sudo make install

Next we’ll change CMAKE_BUILD_TYPE to Debug to get the debug release libraries. We have to re-invoke CMake, and then Make.

cmake -G "Unix Makefiles" -D CMAKE_BUILD_TYPE=Debug -D BUILD_SHARED_LIBS=TRUE .
sudo make install

Next, the static release libraries. We’ll change CMAKE_BUILD_TYPE back to Release, but also change BUILD_SHARED_LIBS to FALSE.

cmake -G "Unix Makefiles" -D CMAKE_BUILD_TYPE=Release -D BUILD_SHARED_LIBS=FALSE .
sudo make install

Finally, we want the static debug binaries, so let’s change CMAKE_BUILD_TYPE to Debug again.

cmake -G "Unix Makefiles" -D CMAKE_BUILD_TYPE=Debug -D BUILD_SHARED_LIBS=FALSE .
sudo make install

And we’re done. We now have static debug and release builds and dynamic/shared debug and release builds. Close the prompt, and head over to /home/<user name here>/Development/sfml2/lib/ to have a look at what we’ve got.

SFML has five modules: graphics, audio, window, system and network. Each module has an identical set of binaries, so let’s just take SFML Audio as an example.

There are several links to shared libraries, which we’ll ignore. Then we have two shared libraries:

  • libsfml-audio.so.2.0 – the shared release binary
  • libsfml-audio-d.so.2.0 – the shared debug binary
There are also two static libraries:
  • libsfml-audio-s.a – the static release library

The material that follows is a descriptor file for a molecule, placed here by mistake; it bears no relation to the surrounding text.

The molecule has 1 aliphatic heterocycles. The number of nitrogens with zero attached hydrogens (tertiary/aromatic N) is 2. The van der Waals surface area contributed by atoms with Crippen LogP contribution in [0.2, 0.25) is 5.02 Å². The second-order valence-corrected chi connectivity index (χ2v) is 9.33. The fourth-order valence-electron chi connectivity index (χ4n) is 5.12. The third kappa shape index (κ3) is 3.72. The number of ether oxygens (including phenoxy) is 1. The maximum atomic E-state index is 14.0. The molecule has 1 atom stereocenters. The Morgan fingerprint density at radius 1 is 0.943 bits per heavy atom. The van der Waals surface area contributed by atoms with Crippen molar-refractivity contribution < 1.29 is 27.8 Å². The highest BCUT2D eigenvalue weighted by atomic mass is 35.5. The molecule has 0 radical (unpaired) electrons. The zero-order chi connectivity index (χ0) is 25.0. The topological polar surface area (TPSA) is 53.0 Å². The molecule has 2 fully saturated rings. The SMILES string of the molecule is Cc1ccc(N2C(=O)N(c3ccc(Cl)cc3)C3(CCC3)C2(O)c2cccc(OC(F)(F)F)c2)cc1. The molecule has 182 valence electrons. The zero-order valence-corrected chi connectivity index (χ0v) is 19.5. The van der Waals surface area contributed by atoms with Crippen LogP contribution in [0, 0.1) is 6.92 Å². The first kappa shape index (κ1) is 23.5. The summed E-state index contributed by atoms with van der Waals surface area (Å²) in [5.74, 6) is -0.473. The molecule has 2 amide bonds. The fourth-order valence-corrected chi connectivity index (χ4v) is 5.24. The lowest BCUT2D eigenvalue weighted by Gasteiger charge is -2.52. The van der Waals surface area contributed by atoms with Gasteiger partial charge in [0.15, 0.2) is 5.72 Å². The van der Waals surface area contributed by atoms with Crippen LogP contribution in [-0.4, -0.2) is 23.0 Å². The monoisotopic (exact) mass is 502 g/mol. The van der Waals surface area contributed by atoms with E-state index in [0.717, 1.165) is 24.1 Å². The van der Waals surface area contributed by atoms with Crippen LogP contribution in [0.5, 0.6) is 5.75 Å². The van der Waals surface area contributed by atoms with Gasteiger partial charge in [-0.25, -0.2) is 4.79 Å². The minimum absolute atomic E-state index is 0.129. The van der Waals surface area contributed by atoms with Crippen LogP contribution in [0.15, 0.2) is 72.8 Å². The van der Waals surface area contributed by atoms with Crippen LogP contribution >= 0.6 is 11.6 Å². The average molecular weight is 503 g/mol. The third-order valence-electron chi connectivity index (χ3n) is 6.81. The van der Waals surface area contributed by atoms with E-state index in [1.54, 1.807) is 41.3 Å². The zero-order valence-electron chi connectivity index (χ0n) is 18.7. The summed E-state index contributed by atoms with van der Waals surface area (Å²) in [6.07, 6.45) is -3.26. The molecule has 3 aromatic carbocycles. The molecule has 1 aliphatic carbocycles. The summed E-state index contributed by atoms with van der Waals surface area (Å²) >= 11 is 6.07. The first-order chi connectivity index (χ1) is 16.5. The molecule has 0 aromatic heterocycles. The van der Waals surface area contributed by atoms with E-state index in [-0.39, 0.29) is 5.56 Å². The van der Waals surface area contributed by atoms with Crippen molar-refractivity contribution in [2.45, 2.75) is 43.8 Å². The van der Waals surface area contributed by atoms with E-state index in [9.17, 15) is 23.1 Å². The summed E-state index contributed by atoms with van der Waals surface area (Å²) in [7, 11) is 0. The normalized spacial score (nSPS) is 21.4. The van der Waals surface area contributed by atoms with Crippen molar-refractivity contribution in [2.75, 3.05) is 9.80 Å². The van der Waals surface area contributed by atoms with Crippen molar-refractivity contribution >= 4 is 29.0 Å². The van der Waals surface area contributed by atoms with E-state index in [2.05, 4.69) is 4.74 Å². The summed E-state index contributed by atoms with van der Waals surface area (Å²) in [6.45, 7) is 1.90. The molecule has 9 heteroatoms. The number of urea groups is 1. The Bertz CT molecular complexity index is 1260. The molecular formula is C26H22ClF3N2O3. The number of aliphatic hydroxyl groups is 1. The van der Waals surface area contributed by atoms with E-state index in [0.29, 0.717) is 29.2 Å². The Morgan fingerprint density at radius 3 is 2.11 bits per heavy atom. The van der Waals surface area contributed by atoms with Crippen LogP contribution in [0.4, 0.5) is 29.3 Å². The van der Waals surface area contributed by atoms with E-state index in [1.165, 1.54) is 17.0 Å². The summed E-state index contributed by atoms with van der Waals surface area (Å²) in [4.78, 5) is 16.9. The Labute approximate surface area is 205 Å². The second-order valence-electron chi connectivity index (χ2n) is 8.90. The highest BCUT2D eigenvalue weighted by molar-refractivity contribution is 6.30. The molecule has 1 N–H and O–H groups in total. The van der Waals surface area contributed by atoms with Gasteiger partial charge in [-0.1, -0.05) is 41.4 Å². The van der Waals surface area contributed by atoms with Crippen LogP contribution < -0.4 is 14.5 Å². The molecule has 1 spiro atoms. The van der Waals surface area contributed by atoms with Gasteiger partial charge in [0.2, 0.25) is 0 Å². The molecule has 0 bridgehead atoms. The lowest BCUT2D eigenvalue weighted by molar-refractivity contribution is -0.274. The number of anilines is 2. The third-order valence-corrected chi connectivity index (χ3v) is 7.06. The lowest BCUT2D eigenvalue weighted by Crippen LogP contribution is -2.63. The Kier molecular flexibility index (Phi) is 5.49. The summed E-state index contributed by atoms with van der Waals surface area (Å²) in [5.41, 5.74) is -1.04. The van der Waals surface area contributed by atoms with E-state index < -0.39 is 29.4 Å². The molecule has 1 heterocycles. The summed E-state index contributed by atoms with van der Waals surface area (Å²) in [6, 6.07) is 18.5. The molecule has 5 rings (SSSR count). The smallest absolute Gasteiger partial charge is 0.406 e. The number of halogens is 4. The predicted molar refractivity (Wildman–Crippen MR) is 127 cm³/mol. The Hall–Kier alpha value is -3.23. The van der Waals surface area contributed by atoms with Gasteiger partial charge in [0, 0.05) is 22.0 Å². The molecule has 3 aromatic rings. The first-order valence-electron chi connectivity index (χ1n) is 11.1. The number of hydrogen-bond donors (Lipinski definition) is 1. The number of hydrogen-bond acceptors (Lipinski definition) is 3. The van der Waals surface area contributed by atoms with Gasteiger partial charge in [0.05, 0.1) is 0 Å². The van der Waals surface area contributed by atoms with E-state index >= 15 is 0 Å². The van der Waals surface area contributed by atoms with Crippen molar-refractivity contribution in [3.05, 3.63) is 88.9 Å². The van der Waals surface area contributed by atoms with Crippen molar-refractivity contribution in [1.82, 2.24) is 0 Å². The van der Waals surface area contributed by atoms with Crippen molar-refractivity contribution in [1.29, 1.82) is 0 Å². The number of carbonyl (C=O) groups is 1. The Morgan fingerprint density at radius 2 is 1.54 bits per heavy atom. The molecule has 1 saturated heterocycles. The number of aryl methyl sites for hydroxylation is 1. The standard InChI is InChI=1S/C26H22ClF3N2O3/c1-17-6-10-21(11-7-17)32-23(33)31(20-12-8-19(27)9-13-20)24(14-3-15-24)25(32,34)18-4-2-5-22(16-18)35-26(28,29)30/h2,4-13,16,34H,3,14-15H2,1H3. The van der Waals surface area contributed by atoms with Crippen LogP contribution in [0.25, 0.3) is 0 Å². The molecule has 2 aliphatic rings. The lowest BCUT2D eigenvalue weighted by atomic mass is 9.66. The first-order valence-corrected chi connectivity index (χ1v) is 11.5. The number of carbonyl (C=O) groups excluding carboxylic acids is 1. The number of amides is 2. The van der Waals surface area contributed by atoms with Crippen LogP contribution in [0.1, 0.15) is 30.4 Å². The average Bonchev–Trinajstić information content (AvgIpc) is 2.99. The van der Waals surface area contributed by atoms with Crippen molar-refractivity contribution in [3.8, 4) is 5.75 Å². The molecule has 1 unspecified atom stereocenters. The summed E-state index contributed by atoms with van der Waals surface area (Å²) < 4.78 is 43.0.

• libsfml-audio-s-d.a – the static debug binary
So, as required, we have binaries for static and dynamic, debug and release builds. Note that there are no sfml-main-… files, as there are when we build on Windows. (These files have no purpose on non Windows operating systems.)
The SFML 2.0 binaries directory

The SFML 2.0 binaries directory

Well, that’s all for today. You’ve now got a full set of SFML 2.0 binaries with which you can start developing with SFML using GCC under Ubuntu. In a future post, I’ll be showing you how to use Code::Blocks to make your first SFML 2.0 project under Ubuntu.

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  1. 16.08.2011 at 19:37

    I can’t wait for your article about making a SFML 2.0 project with Code::block!

    • 16.08.2011 at 20:23

      Thanks for the feedback! The post should be out relatively soon as a lot of it is already written. :)

  2. Sam
    05.10.2011 at 14:21

    Great tutorial! I had the libraries all built in 10 mins using this. Very helpful that you included a nice list of commands on grabbing the dependencies too!

    Thanks very much – I really appreciate your efforts here, dude :)

  3. Marneus68
    02.04.2012 at 10:34

    Thank you very much for that instructive tutorial. I got the SFML 2 lib installed really quickly, the problem is that it replaced the SFML 1.6 library I had installed thought the package manager of my distribution (Ubuntu 11.04).
    How do I uninstall the lib correctly, and how can I do a proper install alongside the sfml 1.6 lib ? (I have several project using the 1.6 version and I don’t want to break those).

    • 03.04.2012 at 11:13

      Firstly, the SFML 1.6 files are probably still there. If you installed them with the package manager, you’ll find them in /usr. That is. header files in /usr/include/SFML, libraries in /usr/lib and documentation/examples/etc in /usr/share/SFML. Now, when you installed SFML 2.0 using the makefile, it would have been put in the corresponding locations in /usr/local.

      Now, it seems that /usr/local has higher priority than /usr and there’s no easy way to change this. What I’d recommend therefore is to remove your current installed SFML 2.0 files (I’ll tell you how in a minute), and then to install SFML 2.0 again in a different location (I’ll explain this too).